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Be Well

Difficulty sitting, rising may predict early death

Adults who have difficulty sitting and getting up off the floor may be at risk for early death, according to new study by researchers in Brazil.

In the study, researchers rated the ability of more than 2,000 adults aged 51 to 80 on how easy it was for them to sit and then rise from the floor. The researchers used a 0 to 5 scale for each participant and deducted one point for each time the participant had to use support to assist them, such as a hand or a knee.

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Those who scored the lowest on the sitting-rising test, regardless of their age or body mass index, had the highest likelihood of death when the researchers followed up six years after the initial study. However, for each higher point scored, the chance of survival increased by 21 percent, the study found.

The study suggests that physical strength and flexibility are important ways to predict an adult’s chance of living or dying, the researchers wrote.

BOTTOM LINE: Difficulty in easily sitting and standing up off the floor may be a predictor of early death.

CAUTIONS: Researchers could not conclude that the cause of death among those who scored lowest on the sitting-rising test was due to physical constraints and not other underlying medical conditions.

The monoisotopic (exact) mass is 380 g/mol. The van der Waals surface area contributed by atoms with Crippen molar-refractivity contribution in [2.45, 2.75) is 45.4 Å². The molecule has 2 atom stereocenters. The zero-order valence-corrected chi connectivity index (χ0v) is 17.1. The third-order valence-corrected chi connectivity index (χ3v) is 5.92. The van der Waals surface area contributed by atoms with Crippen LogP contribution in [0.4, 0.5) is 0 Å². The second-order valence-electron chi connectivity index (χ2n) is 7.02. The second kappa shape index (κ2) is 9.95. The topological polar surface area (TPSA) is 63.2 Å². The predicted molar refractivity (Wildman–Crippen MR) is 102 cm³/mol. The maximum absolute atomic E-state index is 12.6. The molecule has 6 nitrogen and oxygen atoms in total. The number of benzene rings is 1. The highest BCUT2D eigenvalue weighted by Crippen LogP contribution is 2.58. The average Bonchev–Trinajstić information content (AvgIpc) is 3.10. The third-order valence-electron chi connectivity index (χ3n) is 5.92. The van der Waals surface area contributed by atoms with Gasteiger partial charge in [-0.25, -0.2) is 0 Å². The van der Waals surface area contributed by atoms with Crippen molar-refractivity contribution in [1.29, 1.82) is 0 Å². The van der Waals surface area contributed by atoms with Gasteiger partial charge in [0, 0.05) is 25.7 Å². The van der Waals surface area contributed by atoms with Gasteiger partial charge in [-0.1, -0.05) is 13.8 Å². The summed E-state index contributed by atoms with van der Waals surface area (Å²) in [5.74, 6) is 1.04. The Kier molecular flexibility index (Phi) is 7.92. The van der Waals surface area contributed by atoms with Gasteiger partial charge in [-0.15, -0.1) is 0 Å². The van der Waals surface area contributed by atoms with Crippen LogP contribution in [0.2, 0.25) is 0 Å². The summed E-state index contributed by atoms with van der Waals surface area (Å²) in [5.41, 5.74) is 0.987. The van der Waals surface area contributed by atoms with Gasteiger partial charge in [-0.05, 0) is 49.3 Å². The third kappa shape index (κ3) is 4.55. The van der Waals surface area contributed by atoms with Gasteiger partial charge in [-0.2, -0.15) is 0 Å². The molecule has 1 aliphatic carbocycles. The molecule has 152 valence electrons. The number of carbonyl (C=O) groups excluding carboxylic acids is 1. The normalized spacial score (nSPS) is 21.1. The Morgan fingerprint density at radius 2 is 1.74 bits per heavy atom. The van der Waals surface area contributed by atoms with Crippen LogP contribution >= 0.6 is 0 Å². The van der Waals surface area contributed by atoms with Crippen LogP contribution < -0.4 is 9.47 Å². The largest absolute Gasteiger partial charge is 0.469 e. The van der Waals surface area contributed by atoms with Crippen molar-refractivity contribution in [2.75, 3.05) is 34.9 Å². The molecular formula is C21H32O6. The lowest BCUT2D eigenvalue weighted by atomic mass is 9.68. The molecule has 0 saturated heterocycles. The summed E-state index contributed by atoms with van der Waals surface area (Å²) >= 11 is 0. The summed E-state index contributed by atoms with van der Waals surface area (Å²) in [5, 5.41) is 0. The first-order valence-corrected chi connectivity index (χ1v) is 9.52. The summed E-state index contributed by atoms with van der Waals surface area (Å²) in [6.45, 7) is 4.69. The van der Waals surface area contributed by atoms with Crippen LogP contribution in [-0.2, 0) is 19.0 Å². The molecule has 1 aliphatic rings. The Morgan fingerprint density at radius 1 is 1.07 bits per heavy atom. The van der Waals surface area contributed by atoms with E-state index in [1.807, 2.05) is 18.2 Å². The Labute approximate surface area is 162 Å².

WHERE TO FIND IT:  European
Journal of Preventive Cardiology,
December issue

Technology devices may help achieve weight-loss goal

Weight-loss programs may be more successful with the help of mobile technology devices, a new study suggests.

In the study, researchers assigned 69 adults to participate in a biweekly weight-loss treatment program either with or without mobile technology. The mobile device helped the participants monitor their diet intake and physical activity levels. The participants with the mobile device also received biweekly coaching calls for the first six months.

The researchers followed up with each group every three months for one year and found that the group that used a mobile device along with their program lost 3 percent more weight overall every three months compared with the group that solely used the standard program. Forty-one percent of participants who used the mobile device along with the weight-loss program lost 5 percent of their initial body weight within the first three months, and an average of 8 pounds more than the standard program participants, the study found.

BOTTOM LINE: Mobile technology added to a weight-loss program can be helpful in achieving a desired weight-loss goal.

CAUTIONS: Because of the small number of study participants, the findings may not apply to a wider group. The study does not look at whether the participants in either group were successful in maintaining their weight loss after the initial year of the program.

WHERE TO FIND IT:  Archives of
Internal Medicine, Dec. 10

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